The powerful military occupies a similar status in Egypt to Turkey’s armed forces in Turkey, and Egypt’s generals are no more committed to democracy than their Turkish counterparts. They have bluntly declared that they intend to have a say in drawing Egypt’s new constitution. This has placed the Brotherhood in a difficult quandary. Should it try to accommodate the generals or confront them?
Or could it take a page from the AKP’s strategy book? When threatened by overbearing generals, the AKP adroitly chipped away at their political authority instead of confronting them openly, which it did only after winning a resounding second election victory. Then, when elements in the military were caught plotting a coup, the AKP let the justice system deal with them. At one point in 2009 over ten per cent of Turkey’s generals and admirals were in jail. In an unprecedented move, on January 5, 2012, a civilian court ordered the arrest of Turkey’s former military chief, Ilker Basbug, on the grounds that he led a conspiracy to overthrow the government. The era of military dominance appears to be over in Turkey.
Secular Egyptians and the Coptic minority fear becoming marginalized, or worse, if the Islamists set the country on a radical course. Here too the Brotherhood might usefully take a lesson from the AKP, which from the start understood that in a diverse country it would not be able to govern successfully or for very long if it governed solely in the interest of militant Islamists. The AKP’s hallmark has been one of moderation and avoidance of any radical policies that would widen the divide between religiously observant and secular Turks. This had the added benefit of securing US support for the AKP in its early years in office, thereby shielding the party from the generals most of whom continued to believe that the AKP intended to undermine Turkey’s secular order. This is yet another lesson that Egyptian Islamists would do well to ponder. While U.S. power is waning in the region, as a key provider of arms and economic aid, Washington still has considerable leverage over Egypt’s military. As the Turkish experience has shown, Washington’s support can be a useful safeguard against meddlesome generals.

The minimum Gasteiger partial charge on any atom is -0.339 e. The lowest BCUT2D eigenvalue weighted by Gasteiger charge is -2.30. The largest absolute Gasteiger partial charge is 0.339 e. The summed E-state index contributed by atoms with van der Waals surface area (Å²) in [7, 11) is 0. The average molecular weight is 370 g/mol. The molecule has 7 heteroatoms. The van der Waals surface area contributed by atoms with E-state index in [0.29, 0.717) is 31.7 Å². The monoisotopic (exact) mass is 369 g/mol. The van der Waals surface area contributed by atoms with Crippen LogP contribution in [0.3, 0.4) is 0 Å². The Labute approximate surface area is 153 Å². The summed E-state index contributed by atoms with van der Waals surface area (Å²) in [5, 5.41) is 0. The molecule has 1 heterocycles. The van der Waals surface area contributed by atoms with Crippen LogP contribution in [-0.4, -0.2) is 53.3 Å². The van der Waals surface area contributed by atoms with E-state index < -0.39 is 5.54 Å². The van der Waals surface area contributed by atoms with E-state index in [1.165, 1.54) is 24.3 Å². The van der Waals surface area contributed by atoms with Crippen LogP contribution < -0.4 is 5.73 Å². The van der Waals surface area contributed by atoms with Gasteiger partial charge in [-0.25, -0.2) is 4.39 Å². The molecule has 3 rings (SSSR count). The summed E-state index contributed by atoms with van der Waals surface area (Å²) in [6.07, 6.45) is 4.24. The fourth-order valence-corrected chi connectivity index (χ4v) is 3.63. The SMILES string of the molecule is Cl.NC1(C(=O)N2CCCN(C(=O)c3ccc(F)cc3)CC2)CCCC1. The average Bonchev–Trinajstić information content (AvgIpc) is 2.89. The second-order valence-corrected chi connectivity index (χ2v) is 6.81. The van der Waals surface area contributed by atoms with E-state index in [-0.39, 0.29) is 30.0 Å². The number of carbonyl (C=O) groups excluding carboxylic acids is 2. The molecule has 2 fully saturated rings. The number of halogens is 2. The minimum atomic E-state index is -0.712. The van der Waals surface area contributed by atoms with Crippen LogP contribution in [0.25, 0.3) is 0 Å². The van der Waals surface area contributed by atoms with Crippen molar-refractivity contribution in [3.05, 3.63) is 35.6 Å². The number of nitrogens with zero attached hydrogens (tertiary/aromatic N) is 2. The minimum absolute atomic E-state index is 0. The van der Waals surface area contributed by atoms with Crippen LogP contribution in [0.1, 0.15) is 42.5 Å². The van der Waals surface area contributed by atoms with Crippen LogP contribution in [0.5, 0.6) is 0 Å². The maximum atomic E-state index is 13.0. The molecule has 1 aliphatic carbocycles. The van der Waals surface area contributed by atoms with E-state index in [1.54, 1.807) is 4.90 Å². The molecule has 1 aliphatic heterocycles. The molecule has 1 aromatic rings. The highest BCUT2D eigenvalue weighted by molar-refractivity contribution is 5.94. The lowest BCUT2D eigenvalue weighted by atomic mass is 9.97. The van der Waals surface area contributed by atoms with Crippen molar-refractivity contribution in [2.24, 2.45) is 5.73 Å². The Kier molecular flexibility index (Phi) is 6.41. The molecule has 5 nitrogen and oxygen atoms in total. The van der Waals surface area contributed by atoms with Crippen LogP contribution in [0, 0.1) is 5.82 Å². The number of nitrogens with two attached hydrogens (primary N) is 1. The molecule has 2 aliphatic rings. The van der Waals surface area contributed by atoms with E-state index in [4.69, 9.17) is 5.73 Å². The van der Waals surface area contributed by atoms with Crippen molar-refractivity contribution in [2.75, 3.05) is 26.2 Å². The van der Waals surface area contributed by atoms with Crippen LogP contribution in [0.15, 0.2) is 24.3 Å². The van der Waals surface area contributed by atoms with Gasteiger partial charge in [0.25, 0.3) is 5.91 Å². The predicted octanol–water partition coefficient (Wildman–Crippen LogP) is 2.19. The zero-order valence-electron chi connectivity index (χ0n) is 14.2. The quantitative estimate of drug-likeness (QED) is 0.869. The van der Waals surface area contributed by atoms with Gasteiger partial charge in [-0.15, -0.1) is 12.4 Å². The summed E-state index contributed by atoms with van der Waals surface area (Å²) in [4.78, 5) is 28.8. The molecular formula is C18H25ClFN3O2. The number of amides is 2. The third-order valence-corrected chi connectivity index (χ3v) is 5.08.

The AKP’s record is not without notable failures. Thus far, its efforts to end hostilities between the Turkish state and militant Kurdish separatists have failed. Also, in recent years, the country’s image as a model of democracy for the Muslim world has been tarnished by the arrest of nearly a hundred journalists, publishers, and academics on the grounds that they were involved in plots. Many of the arrested have been forced to await trial in jail for years before Turkey’s sluggish courts would issue verdicts.
It is uncertain to what extent Islamists in the democratizing Arab countries are taking these shortcomings into account. In any case, the main lessons of the AKP for parties in newly democratizing states such as Egypt and others are twofold. First, sound management of the economy is a necessary precondition for success in other areas, including bringing the military under civilian control. Second, a moderate approach to governance can have broad and enduring appeal in a politically fractious country – which is something that Islamist parties hoping to win more than one election would do well to keep in mind.